• EUROPARC is looking for a Communications Officer with a strong IT background, an interest in nature and a passion for parks. The Communications Officer will have opportunity to contribute directly to the work of a wide European environmental organisation, working along with an international team, so needs an understanding and willingness to work in a NGO culture.
  • The direct impact of urbanization on vegetation growth is a negative one: the more built-up an area is, the less greenery it has because buildings and pavement replace surface area covered by plants. But urbanization also has indirect effects on enhancing vegetation growth.

  • Environment-health research has shown significant relationships between the quantity of green space in deprived urban neighbourhoods and people’s stress levels. The focus of this paper is the nature of access to green space (i.e., its quantity or use) necessary before any health benefit is found.

  • This international forum, to be held at the Science Museum of Valladolid capital on 22 and 23 June, aims to be a meeting-point for researchers, urban managers and technicians to discuss recent advances in the field of efficiency on planting techniques for degraded urban areas and Mediterranean climate. It is also a forum for sharing knowledge about technical projects, policy initiatives and social participation around urban forests.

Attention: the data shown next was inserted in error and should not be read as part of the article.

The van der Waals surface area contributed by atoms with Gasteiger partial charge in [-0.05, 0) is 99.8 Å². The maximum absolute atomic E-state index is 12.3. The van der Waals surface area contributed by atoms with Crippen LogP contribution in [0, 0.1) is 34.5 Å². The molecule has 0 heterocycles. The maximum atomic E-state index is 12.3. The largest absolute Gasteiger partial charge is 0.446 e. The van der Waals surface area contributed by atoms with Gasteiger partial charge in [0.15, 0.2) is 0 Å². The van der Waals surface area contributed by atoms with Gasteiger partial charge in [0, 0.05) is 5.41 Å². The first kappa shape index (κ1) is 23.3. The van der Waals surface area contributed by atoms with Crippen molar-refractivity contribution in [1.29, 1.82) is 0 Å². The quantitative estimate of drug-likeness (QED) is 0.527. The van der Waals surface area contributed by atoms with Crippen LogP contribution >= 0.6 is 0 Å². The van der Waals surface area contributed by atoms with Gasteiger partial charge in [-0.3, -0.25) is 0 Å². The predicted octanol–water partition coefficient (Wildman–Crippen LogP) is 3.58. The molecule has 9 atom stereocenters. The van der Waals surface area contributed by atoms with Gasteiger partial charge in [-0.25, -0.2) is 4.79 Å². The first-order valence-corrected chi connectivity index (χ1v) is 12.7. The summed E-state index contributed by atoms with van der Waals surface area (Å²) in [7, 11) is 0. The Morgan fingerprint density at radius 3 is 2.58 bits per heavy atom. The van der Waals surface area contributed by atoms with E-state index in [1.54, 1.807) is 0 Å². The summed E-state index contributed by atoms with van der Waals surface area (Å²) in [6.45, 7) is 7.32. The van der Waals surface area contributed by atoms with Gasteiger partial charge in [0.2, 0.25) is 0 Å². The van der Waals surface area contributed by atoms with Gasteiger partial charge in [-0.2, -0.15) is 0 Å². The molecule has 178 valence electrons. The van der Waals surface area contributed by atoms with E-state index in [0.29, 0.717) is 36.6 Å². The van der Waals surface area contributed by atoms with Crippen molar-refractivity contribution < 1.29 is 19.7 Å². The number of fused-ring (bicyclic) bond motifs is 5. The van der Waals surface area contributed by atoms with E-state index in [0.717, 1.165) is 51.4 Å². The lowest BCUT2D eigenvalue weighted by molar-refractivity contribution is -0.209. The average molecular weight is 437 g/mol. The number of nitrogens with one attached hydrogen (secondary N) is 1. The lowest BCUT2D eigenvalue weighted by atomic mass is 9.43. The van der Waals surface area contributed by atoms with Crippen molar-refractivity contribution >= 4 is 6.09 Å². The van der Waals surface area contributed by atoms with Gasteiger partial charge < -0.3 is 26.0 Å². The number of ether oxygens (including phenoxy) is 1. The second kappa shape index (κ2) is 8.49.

• This study shows that since 1982, Earth has become greener in an area covering 36 million km2, close to two times the size of the United States. Above all, this seems to be the result of a fertilizing effect of atmospheric carbon dioxide (CO2) on plants. The study was carried out with satellite images which can capture this increase in terrestrial leaf area.

  • The 10th Congress for Environmental Education will take place on 23 June in Baden-Württemberg aiming to deepen the information exchange and the discussion in the fields on environmental and sustainability education. The detail program will be available in the mid of May.

  • The 2016 edition of Green Week, the biggest annual occasion to debate and discuss European environment policy, will take place from Monday, 30 May to Friday, 3 June in Brussels. It will focus on the theme "Investing for a greener future".

  • European society faces a growing range of health and social problems. This report presents a summary of the evidence on the challenges, the role that nature can play in addressing these challenges, what different stakeholders are doing and can do to build on the health-social-nature synergies and elements of a road map for a way forward.

events